Essay about Genesis Of The Tenement. - Essay Prowess

Essay about Genesis Of The Tenement.


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Genesis Of The Tenement.

  1. Read the text carefully. How does the author portray poverty?

Poverty is the source of evils, diseases and deaths as depicted by the tenants in this tenement story. Due to overcrowding, filthy living conditions among other factors provide favourable conditions for the spread of communicable diseases such as cholera, and in the long run result to numerous deaths. The author outlines that large rooms were being partitioned into several small rooms without considering the aspects of light and ventilation (Jacob p.7-10).

Overcrowding has been reported to claim numerous deaths of innocent children due to suffocation in the foul atmosphere that inhabit the unventilated houses. In addition, the author outlines poverty as a state that squeezes an individual to a beggary state. That is, the class of tenantry living made the victims survive from hand to mouth, improvident in habits, loose in morals and degraded lifestyle. Additionally, poverty provided an opportunity for the middlemen to exploit the poor since the increased demand of small houses made more and more wealthy neighbours who owned the old houses to start partitioning them (Jacob p.7-10).

  1. Where does the story take place? Why did the author choose this particular neighbourhood?

The story took place in New York. This is because, after the war of 1812, tremendous immigration took place together with the hustle and bustle of the trade that led to approximately hundred thousand city`s residents to harbour approximately half a million individuals. However, the tenant-houses that were initially built by the original owners as decorous homes were turned as places of harbouring these promiscuous immigrants. The large rooms were partitioned into many small rooms without considering lighting and ventilation aspects. However, these small houses became imminent blessings to the hardworking poor immigrants working in stores, workshops, thoroughfares and warehouses (Jacob p.7-10).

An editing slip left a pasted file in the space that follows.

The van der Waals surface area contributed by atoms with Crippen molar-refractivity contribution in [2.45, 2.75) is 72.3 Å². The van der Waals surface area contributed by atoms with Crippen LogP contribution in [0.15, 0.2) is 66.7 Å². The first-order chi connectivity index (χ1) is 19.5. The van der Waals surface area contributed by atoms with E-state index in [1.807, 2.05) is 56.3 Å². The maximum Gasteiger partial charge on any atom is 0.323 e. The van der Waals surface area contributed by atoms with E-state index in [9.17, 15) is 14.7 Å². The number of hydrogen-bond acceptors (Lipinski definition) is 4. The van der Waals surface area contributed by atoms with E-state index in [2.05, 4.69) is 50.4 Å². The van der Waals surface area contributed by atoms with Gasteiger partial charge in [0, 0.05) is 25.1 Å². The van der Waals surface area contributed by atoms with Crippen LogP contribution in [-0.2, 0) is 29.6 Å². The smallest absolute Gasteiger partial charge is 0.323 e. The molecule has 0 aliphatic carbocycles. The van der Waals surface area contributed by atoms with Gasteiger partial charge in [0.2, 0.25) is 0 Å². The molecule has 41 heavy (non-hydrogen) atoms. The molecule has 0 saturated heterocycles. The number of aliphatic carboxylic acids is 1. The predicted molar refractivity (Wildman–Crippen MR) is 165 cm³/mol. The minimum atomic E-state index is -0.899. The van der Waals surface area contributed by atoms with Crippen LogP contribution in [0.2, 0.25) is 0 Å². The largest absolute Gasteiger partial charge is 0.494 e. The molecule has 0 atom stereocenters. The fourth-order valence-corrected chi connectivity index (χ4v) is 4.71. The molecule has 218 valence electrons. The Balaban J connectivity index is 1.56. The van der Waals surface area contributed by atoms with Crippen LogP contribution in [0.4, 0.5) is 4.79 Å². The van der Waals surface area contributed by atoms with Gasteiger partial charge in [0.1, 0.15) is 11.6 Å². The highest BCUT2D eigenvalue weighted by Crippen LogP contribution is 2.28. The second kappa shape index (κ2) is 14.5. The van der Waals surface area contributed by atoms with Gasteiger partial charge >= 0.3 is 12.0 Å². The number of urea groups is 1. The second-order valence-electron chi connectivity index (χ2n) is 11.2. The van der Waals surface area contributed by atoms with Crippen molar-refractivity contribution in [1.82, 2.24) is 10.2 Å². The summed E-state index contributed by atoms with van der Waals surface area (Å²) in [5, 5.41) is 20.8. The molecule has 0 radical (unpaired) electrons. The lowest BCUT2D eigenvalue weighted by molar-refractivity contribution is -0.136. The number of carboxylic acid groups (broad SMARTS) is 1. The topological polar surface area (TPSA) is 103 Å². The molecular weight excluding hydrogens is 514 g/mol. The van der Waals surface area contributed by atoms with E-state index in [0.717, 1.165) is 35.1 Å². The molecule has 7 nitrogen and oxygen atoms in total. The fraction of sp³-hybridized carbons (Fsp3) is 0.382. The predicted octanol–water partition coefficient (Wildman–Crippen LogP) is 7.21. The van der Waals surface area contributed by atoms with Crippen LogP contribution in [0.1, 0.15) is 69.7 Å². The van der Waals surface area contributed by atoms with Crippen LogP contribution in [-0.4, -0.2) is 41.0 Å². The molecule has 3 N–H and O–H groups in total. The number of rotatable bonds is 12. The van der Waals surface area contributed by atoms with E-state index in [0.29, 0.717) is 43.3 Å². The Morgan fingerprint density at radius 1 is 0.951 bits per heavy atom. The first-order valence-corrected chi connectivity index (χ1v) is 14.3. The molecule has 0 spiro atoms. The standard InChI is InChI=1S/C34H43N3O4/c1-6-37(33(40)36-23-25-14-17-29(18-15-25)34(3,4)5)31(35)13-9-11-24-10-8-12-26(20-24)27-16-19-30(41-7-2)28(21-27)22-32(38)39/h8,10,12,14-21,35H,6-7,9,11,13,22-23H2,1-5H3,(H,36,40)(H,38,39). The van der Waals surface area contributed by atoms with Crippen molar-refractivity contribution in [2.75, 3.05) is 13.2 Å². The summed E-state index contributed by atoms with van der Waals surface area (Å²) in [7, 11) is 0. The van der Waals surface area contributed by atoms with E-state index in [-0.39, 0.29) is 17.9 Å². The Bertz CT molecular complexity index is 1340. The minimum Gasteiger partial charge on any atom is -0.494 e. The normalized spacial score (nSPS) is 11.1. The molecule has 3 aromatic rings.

1. Who is the subject of the text?

The tenants of the tenements are the main subject of the text. The author demonstrates how the lives of tenants were characterized with several hardships due to overcrowding. Initially, the tenants lived in spacious single rooms, but the influx of immigrants led to the development of tenements, which were poorly lit, ventilated and cramped. The tenants had to suffer from non-communicable diseases; as a result, of overcrowding while other had to die due to suffocation from filthy air. Besides, the estate owners had to convert the houses and blocks into barracks in order to accommodate the high number of tenants that had clogged in the city. Therefore, the entire lives of tenants’ serve as the main subject that the author tries discusses in the text (Jacob p.7-10).

  1. How does this work help us understand the late nineteenth century?

Genesis of the tenement depicts the history of New York during the nineteenth century. The period was characterised by the movement of people towards the America’s cities leading to overcrowding. There were more thousands of newly arrived immigrants, who came to America to seek for better life than those that were left behind in their initial settlements. As a result, the population in the New York City doubled and the buildings that were previously used for single-family dwelling became a multiple dwelling places to accommodate the growing population. The emergence of tenements resulted from the big population that concentrated in city’s lower East Side neighbourhood. The tenements were cramped, poorly ventilated, no indoor plumbing, and poorly lit. Most of the people, about two-thirds of the New York City, lived in tenement housing. Consequently, there was a reduction in the quality of life and people had to die due to overcrowding and outbreak of communicable diseases such as cholera (Jacob p.7-10).


Work cited

Jacob A. Riis. How the Other Half Lives; studies among the tenements of New York. New York: Charles Scribner’s Sons, 1939. 7-10.

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